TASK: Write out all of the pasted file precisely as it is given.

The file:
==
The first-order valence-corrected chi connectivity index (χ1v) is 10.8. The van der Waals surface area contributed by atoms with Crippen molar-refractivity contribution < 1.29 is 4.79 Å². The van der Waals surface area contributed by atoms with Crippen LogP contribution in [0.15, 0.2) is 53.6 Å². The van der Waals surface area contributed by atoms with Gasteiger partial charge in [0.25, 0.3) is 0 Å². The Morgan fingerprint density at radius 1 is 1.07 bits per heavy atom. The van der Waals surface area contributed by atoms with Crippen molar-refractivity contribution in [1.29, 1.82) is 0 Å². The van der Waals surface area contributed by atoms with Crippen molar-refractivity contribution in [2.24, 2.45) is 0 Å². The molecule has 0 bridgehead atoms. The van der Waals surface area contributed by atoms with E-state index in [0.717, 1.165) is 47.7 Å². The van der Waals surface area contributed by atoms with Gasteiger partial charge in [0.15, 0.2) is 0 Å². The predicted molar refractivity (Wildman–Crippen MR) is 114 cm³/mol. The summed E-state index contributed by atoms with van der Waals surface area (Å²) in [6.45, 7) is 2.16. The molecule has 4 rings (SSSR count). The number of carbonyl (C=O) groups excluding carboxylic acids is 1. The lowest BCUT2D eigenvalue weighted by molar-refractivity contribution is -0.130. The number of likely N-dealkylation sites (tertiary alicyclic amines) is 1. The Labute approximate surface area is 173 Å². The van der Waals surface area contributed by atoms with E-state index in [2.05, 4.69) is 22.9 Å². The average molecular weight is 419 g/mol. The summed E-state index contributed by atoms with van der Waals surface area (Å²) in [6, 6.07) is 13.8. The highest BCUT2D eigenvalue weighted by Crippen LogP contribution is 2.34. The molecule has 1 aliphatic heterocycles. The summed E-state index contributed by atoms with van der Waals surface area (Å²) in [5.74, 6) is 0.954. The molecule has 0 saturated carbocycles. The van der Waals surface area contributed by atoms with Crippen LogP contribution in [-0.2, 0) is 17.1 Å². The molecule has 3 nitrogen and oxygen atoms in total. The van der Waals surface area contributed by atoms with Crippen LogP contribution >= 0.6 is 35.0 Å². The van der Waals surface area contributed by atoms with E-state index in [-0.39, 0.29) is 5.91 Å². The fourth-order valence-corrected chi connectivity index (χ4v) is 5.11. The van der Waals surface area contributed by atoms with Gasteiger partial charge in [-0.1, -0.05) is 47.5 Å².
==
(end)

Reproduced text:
The first-order valence-corrected chi connectivity index (χ1v) is 10.8. The van der Waals surface area contributed by atoms with Crippen molar-refractivity contribution < 1.29 is 4.79 Å². The van der Waals surface area contributed by atoms with Crippen LogP contribution in [0.15, 0.2) is 53.6 Å². The van der Waals surface area contributed by atoms with Gasteiger partial charge in [0.25, 0.3) is 0 Å². The Morgan fingerprint density at radius 1 is 1.07 bits per heavy atom. The van der Waals surface area contributed by atoms with Crippen molar-refractivity contribution in [1.29, 1.82) is 0 Å². The van der Waals surface area contributed by atoms with Crippen molar-refractivity contribution in [2.24, 2.45) is 0 Å². The molecule has 0 bridgehead atoms. The van der Waals surface area contributed by atoms with E-state index in [0.717, 1.165) is 47.7 Å². The van der Waals surface area contributed by atoms with Gasteiger partial charge in [0.15, 0.2) is 0 Å². The predicted molar refractivity (Wildman–Crippen MR) is 114 cm³/mol. The summed E-state index contributed by atoms with van der Waals surface area (Å²) in [6.45, 7) is 2.16. The molecule has 4 rings (SSSR count). The number of carbonyl (C=O) groups excluding carboxylic acids is 1. The lowest BCUT2D eigenvalue weighted by molar-refractivity contribution is -0.130. The number of likely N-dealkylation sites (tertiary alicyclic amines) is 1. The Labute approximate surface area is 173 Å². The van der Waals surface area contributed by atoms with E-state index in [2.05, 4.69) is 22.9 Å². The average molecular weight is 419 g/mol. The summed E-state index contributed by atoms with van der Waals surface area (Å²) in [6, 6.07) is 13.8. The highest BCUT2D eigenvalue weighted by Crippen LogP contribution is 2.34. The molecule has 1 aliphatic heterocycles. The summed E-state index contributed by atoms with van der Waals surface area (Å²) in [5.74, 6) is 0.954. The molecule has 0 saturated carbocycles. The van der Waals surface area contributed by atoms with Crippen LogP contribution in [-0.2, 0) is 17.1 Å². The molecule has 3 nitrogen and oxygen atoms in total. The van der Waals surface area contributed by atoms with Crippen LogP contribution >= 0.6 is 35.0 Å². The van der Waals surface area contributed by atoms with E-state index in [-0.39, 0.29) is 5.91 Å². The fourth-order valence-corrected chi connectivity index (χ4v) is 5.11. The van der Waals surface area contributed by atoms with Gasteiger partial charge in [-0.1, -0.05) is 47.5 Å².